Você está na página 1de 4

Convergence, Consistency, and Stability

Definition
A one-step finite difference scheme approximating a partial differential equation
is a convergent scheme if for any solution to the partial differential equation,
u(t, x), and solutions to the finite difference scheme, vin , such that vi0 converges
to u0 (x) as i∆x converges to x, then vin converges to u(t, x) as (n∆t, i∆x) con-
verges to (t, x) as ∆t, ∆x converge to 0.

Definition
Given a partial differential equation P u = f and a finite difference scheme,
P∆t,∆x v = f , we say that the finite difference scheme is consistent with the
partial differential equation if for any smooth function φ(x, t)

P φ − P∆t,∆x φ → 0 as ∆t, ∆x → 0.

Example
Consider the one-way wave equation given by the operator P = ∂/∂t + α∂/∂x

P φ = φt + αφx

with α greater than 0. We will evaluate the consistency of the forward-time


forward-space scheme with difference operator P∆t,∆x given by

φn+1 − φni φn − φni


P∆t,∆x φ = i
+ α i+1 (1)
∆t ∆x
where
φni = φ(n∆t, i∆x).
We begin by taking the Taylor expansion of the function φ in t and x about
(tn , xi ). We have that
1
φn+1
i = φni + ∆tφt + ∆t2 φtt + O(∆t3 )
2
1
φni+1 = φni + ∆xφx + ∆x2 φxx + O(∆x3 ).
2
This gives us
1 1
P∆t,∆x φ = φt + αφx + ∆tφtt + α ∆xφxx + O(∆t2 ) + O(∆x2 )
2 2
Thus

P φ − P∆t,∆x φ = 21 ∆tφtt + 12 ∆xφxx + O(∆t2 ) + O(∆x2 )


→ 0 as (∆t, ∆x) → 0.

Thus, this scheme is consistent. 

1
Definition
The L2-norm of a grid function w, denoted by kwk∆x , is defined as


!1/2
X
kwk∆x = ∆x |wm |2 .
m=−∞

Definition
A finite difference scheme P∆t,∆x vin = 0 for a first-order equation is stable in
a stability region Λ if there is an integer J such that for any positive time T ,
there is a constant CT such that
J
X
kv n k∆x ≤ CT kv j k∆x
j=0

for 0 ≤ n∆t ≤ T , with (∆t, ∆x) ∈ Λ.

Von Neumann Analysis


Proving stability directly from the definition is quite difficult, in general. In-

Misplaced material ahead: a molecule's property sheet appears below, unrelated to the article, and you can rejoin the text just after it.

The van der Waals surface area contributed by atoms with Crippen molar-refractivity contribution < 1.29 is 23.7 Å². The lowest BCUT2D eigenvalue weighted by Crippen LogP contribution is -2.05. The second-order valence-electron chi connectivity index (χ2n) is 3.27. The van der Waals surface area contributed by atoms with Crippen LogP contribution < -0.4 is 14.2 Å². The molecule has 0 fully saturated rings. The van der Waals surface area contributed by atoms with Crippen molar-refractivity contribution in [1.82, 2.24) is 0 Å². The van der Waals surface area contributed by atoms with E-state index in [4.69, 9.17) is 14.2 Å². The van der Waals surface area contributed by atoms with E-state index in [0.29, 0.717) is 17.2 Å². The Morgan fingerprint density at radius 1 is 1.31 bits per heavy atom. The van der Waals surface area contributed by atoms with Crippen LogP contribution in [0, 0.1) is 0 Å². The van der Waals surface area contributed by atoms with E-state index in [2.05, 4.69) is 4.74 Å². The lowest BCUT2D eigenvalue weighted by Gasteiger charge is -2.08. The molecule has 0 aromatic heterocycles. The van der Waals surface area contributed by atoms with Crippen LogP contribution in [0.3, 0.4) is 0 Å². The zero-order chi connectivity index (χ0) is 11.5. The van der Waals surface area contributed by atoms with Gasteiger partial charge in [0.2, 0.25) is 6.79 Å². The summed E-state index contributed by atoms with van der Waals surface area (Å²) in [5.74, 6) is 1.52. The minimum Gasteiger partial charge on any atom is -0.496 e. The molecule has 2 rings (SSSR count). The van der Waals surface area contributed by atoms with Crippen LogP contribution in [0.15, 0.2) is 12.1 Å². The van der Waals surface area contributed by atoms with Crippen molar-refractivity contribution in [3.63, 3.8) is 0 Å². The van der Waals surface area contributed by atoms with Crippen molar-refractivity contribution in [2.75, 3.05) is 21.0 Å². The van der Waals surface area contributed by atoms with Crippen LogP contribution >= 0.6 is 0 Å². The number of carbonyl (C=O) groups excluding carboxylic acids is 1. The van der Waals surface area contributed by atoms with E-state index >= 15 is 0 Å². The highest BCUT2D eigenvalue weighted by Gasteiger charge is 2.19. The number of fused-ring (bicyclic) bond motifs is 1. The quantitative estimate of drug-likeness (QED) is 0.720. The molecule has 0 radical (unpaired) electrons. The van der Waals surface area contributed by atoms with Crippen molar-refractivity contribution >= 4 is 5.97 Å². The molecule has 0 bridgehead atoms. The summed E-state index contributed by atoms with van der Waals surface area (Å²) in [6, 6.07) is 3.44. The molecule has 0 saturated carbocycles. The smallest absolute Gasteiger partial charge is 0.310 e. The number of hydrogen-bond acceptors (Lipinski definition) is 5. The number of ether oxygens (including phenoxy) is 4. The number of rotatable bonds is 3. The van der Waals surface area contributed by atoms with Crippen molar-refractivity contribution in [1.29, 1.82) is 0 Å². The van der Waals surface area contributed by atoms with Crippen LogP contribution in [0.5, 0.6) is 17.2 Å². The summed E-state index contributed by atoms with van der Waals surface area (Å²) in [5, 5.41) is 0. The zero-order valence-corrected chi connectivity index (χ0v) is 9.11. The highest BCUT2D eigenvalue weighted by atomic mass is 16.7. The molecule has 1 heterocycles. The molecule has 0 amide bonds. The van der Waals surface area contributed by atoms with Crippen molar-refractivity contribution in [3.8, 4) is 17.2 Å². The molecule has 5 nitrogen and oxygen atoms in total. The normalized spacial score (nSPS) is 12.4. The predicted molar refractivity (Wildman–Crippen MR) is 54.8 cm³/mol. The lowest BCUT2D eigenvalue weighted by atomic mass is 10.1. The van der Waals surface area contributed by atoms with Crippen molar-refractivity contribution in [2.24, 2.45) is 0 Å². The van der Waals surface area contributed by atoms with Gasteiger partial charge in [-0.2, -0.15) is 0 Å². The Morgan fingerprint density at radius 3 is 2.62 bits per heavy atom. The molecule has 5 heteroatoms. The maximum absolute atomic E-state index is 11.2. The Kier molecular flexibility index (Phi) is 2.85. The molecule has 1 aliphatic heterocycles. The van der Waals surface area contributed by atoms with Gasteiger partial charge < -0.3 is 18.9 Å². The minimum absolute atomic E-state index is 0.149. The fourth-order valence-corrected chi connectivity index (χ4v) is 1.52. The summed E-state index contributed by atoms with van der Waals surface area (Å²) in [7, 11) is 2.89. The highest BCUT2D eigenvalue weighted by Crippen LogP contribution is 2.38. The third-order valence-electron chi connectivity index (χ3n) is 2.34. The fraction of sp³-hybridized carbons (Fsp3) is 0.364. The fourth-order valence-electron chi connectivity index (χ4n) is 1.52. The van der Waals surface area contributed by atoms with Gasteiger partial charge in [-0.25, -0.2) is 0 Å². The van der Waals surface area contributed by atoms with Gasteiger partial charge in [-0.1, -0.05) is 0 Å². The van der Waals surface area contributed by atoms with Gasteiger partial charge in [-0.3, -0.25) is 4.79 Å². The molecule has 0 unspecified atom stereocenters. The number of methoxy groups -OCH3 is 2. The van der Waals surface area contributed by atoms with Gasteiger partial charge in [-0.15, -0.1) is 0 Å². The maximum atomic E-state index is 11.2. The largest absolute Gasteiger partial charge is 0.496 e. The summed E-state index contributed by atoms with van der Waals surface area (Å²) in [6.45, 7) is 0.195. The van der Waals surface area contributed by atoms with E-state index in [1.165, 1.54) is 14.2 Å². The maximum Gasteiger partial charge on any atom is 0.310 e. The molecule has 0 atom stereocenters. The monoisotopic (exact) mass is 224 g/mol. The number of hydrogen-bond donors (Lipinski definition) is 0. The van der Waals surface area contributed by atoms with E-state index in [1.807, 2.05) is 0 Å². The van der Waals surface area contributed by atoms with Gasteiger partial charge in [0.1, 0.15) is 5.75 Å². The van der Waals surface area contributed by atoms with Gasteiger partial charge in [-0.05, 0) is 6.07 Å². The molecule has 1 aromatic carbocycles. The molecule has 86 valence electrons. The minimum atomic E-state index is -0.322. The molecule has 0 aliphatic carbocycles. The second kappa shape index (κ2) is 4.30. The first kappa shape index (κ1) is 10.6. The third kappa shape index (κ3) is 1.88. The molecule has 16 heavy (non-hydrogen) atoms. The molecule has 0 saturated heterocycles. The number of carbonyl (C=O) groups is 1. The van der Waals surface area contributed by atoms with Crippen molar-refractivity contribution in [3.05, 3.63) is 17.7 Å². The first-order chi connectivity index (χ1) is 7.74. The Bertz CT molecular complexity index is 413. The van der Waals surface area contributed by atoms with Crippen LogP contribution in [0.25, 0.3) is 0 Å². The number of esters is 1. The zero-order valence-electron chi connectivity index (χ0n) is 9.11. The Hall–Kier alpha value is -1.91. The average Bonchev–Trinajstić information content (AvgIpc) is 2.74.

stead, it is easier to use tools from Fourier analysis to evaluate the stability of
finite difference schemes. In particular, it can be shown that, for some solution
to a finite difference scheme v n , there is a simple mathematical relationship
between the Fourier transforms v̂ n (ξ) and v̂ 0 (ξ) given by

v̂ n (ξ) = g(∆xξ, ∆t, ∆x)n v̂ 0 (ξ)

where g(∆xξ, ∆t, ∆x) = g(θ, ∆t, ∆x) is called the amplification factor and v̂ n (ξ)
is the amplitude of the frequency ξ in the solution v n (note that the second su-
perscript n in the above equation is a power and not an index). This quantity
is so named because it represents the amount that each frequency in the solu-
tion is amplified in advancing the solution one time step. That this relationship
arises from such analysis should not be surprising: the fundamental power of
Fourier transforms is that they transform differentiation in the temporal domain
to multiplication in the frequency domain.

Definition
A one-step finite difference scheme with constant coefficients is stable in a sta-
bility region Λ if and only if there is a constant K (independent of θ, ∆t, and
∆x) such that
|g(θ, ∆t, ∆x)| ≤ 1 + K∆t
with (∆t, ∆x) ∈ Λ. If g(θ, ∆t, ∆x) is independent of ∆t and ∆x, the stability
condition may be replaced with the restricted stability condition